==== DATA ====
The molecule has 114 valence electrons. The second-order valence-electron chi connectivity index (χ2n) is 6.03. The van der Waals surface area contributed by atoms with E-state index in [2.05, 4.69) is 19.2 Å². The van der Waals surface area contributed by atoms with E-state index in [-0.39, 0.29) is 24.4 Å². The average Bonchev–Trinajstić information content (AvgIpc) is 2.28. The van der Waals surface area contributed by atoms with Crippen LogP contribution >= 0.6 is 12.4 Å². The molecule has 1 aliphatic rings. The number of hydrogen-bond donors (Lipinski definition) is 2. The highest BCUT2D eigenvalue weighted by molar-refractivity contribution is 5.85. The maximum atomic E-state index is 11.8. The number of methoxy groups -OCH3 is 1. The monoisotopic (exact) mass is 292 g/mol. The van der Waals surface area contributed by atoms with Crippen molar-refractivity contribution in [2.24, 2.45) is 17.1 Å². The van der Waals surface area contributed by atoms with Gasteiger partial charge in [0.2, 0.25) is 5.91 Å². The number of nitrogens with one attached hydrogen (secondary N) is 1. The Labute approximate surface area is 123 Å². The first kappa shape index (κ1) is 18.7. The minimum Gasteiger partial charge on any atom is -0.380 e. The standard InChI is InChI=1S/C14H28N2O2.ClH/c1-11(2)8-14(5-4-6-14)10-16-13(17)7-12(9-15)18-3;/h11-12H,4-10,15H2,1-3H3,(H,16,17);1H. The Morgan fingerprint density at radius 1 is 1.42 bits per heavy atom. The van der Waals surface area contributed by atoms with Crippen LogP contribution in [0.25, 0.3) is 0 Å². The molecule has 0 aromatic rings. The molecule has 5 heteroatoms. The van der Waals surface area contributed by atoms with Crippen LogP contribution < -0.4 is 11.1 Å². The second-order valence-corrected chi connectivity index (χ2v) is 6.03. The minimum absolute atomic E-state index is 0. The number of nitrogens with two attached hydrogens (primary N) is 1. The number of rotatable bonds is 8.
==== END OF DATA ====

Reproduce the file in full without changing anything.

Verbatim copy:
The molecule has 114 valence electrons. The second-order valence-electron chi connectivity index (χ2n) is 6.03. The van der Waals surface area contributed by atoms with E-state index in [2.05, 4.69) is 19.2 Å². The van der Waals surface area contributed by atoms with E-state index in [-0.39, 0.29) is 24.4 Å². The average Bonchev–Trinajstić information content (AvgIpc) is 2.28. The van der Waals surface area contributed by atoms with Crippen LogP contribution >= 0.6 is 12.4 Å². The molecule has 1 aliphatic rings. The number of hydrogen-bond donors (Lipinski definition) is 2. The highest BCUT2D eigenvalue weighted by molar-refractivity contribution is 5.85. The maximum atomic E-state index is 11.8. The number of methoxy groups -OCH3 is 1. The monoisotopic (exact) mass is 292 g/mol. The van der Waals surface area contributed by atoms with Crippen molar-refractivity contribution in [2.24, 2.45) is 17.1 Å². The van der Waals surface area contributed by atoms with Gasteiger partial charge in [0.2, 0.25) is 5.91 Å². The number of nitrogens with one attached hydrogen (secondary N) is 1. The Labute approximate surface area is 123 Å². The first kappa shape index (κ1) is 18.7. The minimum Gasteiger partial charge on any atom is -0.380 e. The standard InChI is InChI=1S/C14H28N2O2.ClH/c1-11(2)8-14(5-4-6-14)10-16-13(17)7-12(9-15)18-3;/h11-12H,4-10,15H2,1-3H3,(H,16,17);1H. The Morgan fingerprint density at radius 1 is 1.42 bits per heavy atom. The van der Waals surface area contributed by atoms with Crippen LogP contribution in [0.25, 0.3) is 0 Å². The molecule has 0 aromatic rings. The molecule has 5 heteroatoms. The van der Waals surface area contributed by atoms with Crippen LogP contribution < -0.4 is 11.1 Å². The second-order valence-corrected chi connectivity index (χ2v) is 6.03. The minimum absolute atomic E-state index is 0. The number of nitrogens with two attached hydrogens (primary N) is 1. The number of rotatable bonds is 8.